Hands hover over a crystal ball with question marks inside

Dealing With the Surprise Factor of Episodic Migraines

Lying in bed, I felt the pain in my head burning. If someone could just disconnect the feeling of the hot, portable grill attached to the side of my brain, I'd be forever grateful. But that wouldn't happen. There was no way to pull the plug on my migraine.

I had an unpredictable attack

I'd gone into crisis mode. The cool, wet washcloth on my forehead helped somewhat, and the dark room kept my pain from climbing — but nothing stopped my rising sense of regret. Dealing with episodic migraines was hard enough, but add to that their element of surprise, and I walked through my days a nervous mess. The sentence that ran through my head was: It's my body, so I should know how to predict these, right?

The uncertainty of episodic migraine

When my migraines turned episodic (later, they became chronic), they happened 2-4 times a month. There was no real pattern. I could be walking down the street, sound asleep, or laughing at my husband's jokes, and suddenly my head would start its warning twinges. My migraines were the worst, but it was their uncertainty that left me emotionally raw and on edge.

I can't plan around migraine

I'm a person who enjoys a good to-do list and feels safer with a plan, but migraines have a mind of their own. Their whimsical nature is not a quality I've ever enjoyed about them — among their other "stellar" qualities like sensitivity to light and sound, oh…and the burning in my brain. On days I felt well, there was this lingering thought sneaking around in the back of my mind that whispered: You could get a migraine today. I tried to remain in the moment and ignore future migraine possibilities, but this thought followed me like some sort of creepy horror movie monster.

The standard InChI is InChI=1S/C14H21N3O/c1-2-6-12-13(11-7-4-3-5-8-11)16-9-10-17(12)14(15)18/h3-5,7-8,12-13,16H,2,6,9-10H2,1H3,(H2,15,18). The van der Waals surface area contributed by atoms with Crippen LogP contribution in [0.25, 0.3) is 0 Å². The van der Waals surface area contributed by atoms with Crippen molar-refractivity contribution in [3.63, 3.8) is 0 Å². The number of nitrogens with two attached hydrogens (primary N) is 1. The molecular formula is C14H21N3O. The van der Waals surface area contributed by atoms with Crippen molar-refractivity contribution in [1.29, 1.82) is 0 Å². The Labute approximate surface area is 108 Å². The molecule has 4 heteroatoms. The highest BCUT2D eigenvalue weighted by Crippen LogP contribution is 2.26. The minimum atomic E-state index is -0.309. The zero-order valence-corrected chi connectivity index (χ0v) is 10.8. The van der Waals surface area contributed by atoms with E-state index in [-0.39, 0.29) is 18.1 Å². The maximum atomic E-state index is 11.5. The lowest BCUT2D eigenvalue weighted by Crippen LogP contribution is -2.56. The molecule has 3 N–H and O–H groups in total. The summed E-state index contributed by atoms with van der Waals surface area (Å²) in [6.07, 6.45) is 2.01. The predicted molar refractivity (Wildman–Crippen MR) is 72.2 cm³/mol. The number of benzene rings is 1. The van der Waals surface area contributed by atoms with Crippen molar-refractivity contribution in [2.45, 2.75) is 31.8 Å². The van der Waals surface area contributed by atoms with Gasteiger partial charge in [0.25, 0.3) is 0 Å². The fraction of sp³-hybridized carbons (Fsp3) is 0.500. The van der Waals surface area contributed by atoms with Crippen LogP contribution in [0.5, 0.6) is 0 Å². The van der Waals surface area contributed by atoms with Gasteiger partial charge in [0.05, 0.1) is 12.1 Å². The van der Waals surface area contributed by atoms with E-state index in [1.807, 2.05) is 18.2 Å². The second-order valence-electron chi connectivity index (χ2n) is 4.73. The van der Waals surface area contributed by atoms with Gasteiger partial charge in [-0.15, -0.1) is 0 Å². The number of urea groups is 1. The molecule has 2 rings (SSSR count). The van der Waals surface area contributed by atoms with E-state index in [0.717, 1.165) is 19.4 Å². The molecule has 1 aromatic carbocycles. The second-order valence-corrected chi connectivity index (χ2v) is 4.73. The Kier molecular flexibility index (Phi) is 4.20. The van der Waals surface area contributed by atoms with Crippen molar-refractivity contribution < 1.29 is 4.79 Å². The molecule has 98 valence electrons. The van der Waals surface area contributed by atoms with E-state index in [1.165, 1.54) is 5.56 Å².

I was looking for the trigger

I was constantly looking for clues as to why my attacks started — and didn't find any. Yes, I was getting enough sleep. Yes, I was exercising. No, I wasn't stressed out. I continually felt my body disappointing me — and then I'd have to disappoint everyone else.

Canceling plans because of an attack

I'm so sorry. I have to skip seeing you today. Migraine.

The text always came the day of and was always totally unpredictable. I worried the continual disappointment I gave my friends would turn into rejection. Eventually, it would be just me and my migraines making plans together. Then that thought came: Shouldn't I be able to predict them?

I can't predict the next one

It took time and the experience of migraine disease to show me my answer: No. I shouldn't be able to predict my migraines. My organized self didn't enjoy this revelation, but it was my truth. I did stay diligent looking for triggers or a pattern, and eventually, a good chunk of them settled around my monthly period. Finally, I had a tiny amount of warning to cling to. So now, I have a new sentence that runs through my head. I find this one helps take the pressure off predicting an unpredictable disease and it goes: Migraine happens.

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